When I come to study Parshat Ki Tetze each year during the month of Elul, I often feel it’s as if Moses, standing on the Steppes of Moab and knowing that he has the entire community’s attention, is trying to say it all.
It reminds me of how I often felt around the High Holy Days. Like this Torah portion, many of my Rosh Hashanah and Yom Kippur sermons were way too long and far too broad. With this awareness in mind, I am going to limit my comments this week to just two of the 72 diverse and diffuse commandments found in this week’s portion as counted by Maimonides in his “Sefer ha-Mitzvot.”
The last of these mitzvot is the command to wipe out the Amalekites, a topic I discussed in a d’var Torah I wrote about in the Standard in 2016. The focus of that drash was a comment that my professor of Bible at HUC-JIR, Rabbi Chanan Brichto, z”l, made in 1973. He said that we can — and in light of the contemporary Middle East we should — view Amalek as the biblical term for terrorists rather than as an actual ethnic tribe. This year, rather than viewing Amalekites as a dangerous “other,” threatening innocent people through terror — though sadly, the salience of Rabbi Brichto’s understanding remains strong — I want to share that I am personally wrestling with the question of whether the biblical Amalek is not a metaphor for the yetzer ha-ra within each of us.
Elul is a time to confront the yetzer ha-ra, the evil inclination within me, and within each of us, before we stand in judgment before Adon Olam, the Master of the Universe, during the forthcoming Days of Awe. Looking back upon the events of 5779, in our world, in our nation, in our community, and in our interpersonal relationships with family and friends, as well as with the strangers around us, I find myself questioning how well have I have tempered my yetzer ha-ra this past year.
Must not the first step toward atonement be understanding our individual responsibility to confront the Amalek characteristics we have exhibited through a lack of civility in our public discourse, and the insensitivity we have displayed in our interactions with family and friends and community members? As we approach the Yamim Noraim, I hear in the call to “wipe out Amalek” a command to control the Amalek tendencies within myself and within our society.
In search of a way to control the Amelek within, I want to focus our attention of another one of the 72 mitzvot in our parsha, the seemingly uninteresting command that we have to build a parapet — a fence or a wall —around our roofs.
In Deuteronomy 22:8 we read: “When you build a new house you shall make a parapet for your roof, so that you do not bring bloodguilt on your house if anyone should fall from it.”
Why is the Torah worrying about building codes?
In his Sefer HaMitzvot, Maimonides wrote regarding the parapet, positive commandment 184: “By this injunction we are commanded to remove all obstacles and sources of danger from all places in which we live; that is to build walls or parapets around roofs, cisterns, trenches and the like…. In like manner it is obligatory to remove and guard against every obstacle which constitutes a threat to life and limb…”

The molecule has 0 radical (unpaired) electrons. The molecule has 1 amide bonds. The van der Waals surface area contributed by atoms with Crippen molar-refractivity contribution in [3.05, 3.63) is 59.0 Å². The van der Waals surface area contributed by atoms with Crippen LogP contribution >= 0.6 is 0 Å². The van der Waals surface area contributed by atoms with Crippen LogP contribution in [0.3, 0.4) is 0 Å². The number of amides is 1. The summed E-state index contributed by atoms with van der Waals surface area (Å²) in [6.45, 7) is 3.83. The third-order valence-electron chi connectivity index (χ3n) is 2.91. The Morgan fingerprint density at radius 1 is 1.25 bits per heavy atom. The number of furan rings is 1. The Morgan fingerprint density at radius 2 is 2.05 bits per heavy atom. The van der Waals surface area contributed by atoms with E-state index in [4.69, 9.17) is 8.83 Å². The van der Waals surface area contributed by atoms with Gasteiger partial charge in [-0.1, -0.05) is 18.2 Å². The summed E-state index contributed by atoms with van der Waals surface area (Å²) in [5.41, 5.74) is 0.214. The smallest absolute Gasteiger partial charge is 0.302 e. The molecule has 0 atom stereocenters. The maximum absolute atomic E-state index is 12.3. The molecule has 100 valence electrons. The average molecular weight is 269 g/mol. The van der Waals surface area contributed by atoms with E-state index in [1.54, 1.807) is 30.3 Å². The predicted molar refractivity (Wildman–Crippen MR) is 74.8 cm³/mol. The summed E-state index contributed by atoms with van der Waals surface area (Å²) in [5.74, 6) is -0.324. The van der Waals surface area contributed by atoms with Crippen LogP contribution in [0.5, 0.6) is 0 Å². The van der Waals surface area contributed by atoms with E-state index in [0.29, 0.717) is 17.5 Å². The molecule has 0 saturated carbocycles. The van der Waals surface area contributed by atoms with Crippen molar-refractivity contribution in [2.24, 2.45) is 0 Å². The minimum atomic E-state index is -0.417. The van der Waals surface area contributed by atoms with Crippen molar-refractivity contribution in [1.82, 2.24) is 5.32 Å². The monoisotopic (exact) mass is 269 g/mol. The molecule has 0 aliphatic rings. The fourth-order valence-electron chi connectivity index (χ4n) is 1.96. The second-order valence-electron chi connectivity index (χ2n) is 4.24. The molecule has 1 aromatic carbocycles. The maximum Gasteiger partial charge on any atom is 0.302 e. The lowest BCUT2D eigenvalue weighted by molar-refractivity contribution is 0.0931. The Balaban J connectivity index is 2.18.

As we approach the High Holy Days, with their theme of personal and communal judgment, the “peshat,” the literal letter of this mitzvah, remains relevant and salient. At this time of accounting and accountability, can we as a society recognize that in many so called “natural disasters” the devastation is not just due to the force of nature but rather to the human choices we make? Climate change is not a natural disaster, but rather a human one. At the end of Chapter One of Genesis, God appoints Adam as the custodian of the world. During our 40-day period of accountability, which extends from Rosh Chodesh Elul to Yom Kippur, can any of us give our generation a passing grade on our custodial responsibilities?
I believe that we also can see the parapet that we are commanded to build as a metaphor reminding us that we have a responsibility to not let the poor fall off the edges of our societal roofs; that we are responsible for demanding of our elected officials that they work together on the resettlement of refugees. For me, the ethical and moral teachings of Torah, so many of which are listed in this week’s Torah reading, are the parapet or fence that can guard each of us from falling off the plain of decency into the cistern of hatred and selfishness.
This brings me back to the 72nd mitzvah in our parsha, calling upon us to wipe out the Amalekites. I hear in the mitzvah to build a fence on our rooftops a call to myself to use the mitzvot of Torah as a fence around the yetzer ha-ra within me. Uncontrolled passion, like a wild fire or a flood, is an unbelievably destructive force. Yet, tempered by compassion and the ethical and moral teachings of Torah, our passion can lead us individually and communally to repair the ruptures in ourselves and in society.
May 5780 be a year in which we turn from building walls of separation and instead seek to build a parapet of the ethical and moral teachings of Torah that will, in accordance with the teaching of Rambam, lead us to fulfill our obligation to remove and guard against every obstacle that constitutes a threat to life and limb, not just for ourselves and our loved ones, but also for the needy and the strangers in our midst.